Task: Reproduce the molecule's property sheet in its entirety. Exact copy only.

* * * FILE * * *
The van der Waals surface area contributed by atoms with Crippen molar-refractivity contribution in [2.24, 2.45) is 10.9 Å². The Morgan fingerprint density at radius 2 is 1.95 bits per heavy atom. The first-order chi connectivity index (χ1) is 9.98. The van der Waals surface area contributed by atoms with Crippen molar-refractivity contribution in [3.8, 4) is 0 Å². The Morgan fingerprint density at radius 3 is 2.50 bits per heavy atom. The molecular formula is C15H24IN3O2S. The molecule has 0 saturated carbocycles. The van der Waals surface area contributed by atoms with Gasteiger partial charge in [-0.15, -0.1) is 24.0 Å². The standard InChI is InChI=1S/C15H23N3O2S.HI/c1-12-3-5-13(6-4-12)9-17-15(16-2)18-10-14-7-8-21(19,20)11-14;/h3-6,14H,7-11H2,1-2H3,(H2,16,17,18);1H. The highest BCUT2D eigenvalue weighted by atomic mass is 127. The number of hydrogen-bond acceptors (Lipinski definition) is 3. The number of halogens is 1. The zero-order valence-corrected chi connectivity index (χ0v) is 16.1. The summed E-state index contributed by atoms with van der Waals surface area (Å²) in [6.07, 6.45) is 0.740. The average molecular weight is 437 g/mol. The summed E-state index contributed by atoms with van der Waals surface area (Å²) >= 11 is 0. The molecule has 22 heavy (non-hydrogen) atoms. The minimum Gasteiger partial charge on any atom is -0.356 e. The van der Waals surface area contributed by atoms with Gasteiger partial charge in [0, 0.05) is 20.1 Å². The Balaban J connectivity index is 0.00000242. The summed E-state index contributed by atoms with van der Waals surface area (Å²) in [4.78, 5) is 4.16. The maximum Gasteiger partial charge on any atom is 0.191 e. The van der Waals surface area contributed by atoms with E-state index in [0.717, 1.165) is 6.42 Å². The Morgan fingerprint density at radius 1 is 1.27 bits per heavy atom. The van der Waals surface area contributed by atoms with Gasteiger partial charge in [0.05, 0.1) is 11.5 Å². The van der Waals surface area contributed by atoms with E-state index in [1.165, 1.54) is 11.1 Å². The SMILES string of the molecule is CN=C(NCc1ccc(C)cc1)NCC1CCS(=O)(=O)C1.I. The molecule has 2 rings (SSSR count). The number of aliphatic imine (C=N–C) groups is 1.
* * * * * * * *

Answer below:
The van der Waals surface area contributed by atoms with Crippen molar-refractivity contribution in [2.24, 2.45) is 10.9 Å². The Morgan fingerprint density at radius 2 is 1.95 bits per heavy atom. The first-order chi connectivity index (χ1) is 9.98. The van der Waals surface area contributed by atoms with Crippen molar-refractivity contribution in [3.8, 4) is 0 Å². The Morgan fingerprint density at radius 3 is 2.50 bits per heavy atom. The molecular formula is C15H24IN3O2S. The molecule has 0 saturated carbocycles. The van der Waals surface area contributed by atoms with Gasteiger partial charge in [-0.15, -0.1) is 24.0 Å². The standard InChI is InChI=1S/C15H23N3O2S.HI/c1-12-3-5-13(6-4-12)9-17-15(16-2)18-10-14-7-8-21(19,20)11-14;/h3-6,14H,7-11H2,1-2H3,(H2,16,17,18);1H. The highest BCUT2D eigenvalue weighted by atomic mass is 127. The number of hydrogen-bond acceptors (Lipinski definition) is 3. The number of halogens is 1. The zero-order valence-corrected chi connectivity index (χ0v) is 16.1. The summed E-state index contributed by atoms with van der Waals surface area (Å²) in [6.07, 6.45) is 0.740. The average molecular weight is 437 g/mol. The summed E-state index contributed by atoms with van der Waals surface area (Å²) >= 11 is 0. The molecule has 22 heavy (non-hydrogen) atoms. The minimum Gasteiger partial charge on any atom is -0.356 e. The van der Waals surface area contributed by atoms with Gasteiger partial charge in [0, 0.05) is 20.1 Å². The Balaban J connectivity index is 0.00000242. The summed E-state index contributed by atoms with van der Waals surface area (Å²) in [4.78, 5) is 4.16. The maximum Gasteiger partial charge on any atom is 0.191 e. The van der Waals surface area contributed by atoms with E-state index in [0.717, 1.165) is 6.42 Å². The Morgan fingerprint density at radius 1 is 1.27 bits per heavy atom. The van der Waals surface area contributed by atoms with Gasteiger partial charge in [0.05, 0.1) is 11.5 Å². The van der Waals surface area contributed by atoms with E-state index in [1.165, 1.54) is 11.1 Å². The SMILES string of the molecule is CN=C(NCc1ccc(C)cc1)NCC1CCS(=O)(=O)C1.I. The molecule has 2 rings (SSSR count). The number of aliphatic imine (C=N–C) groups is 1.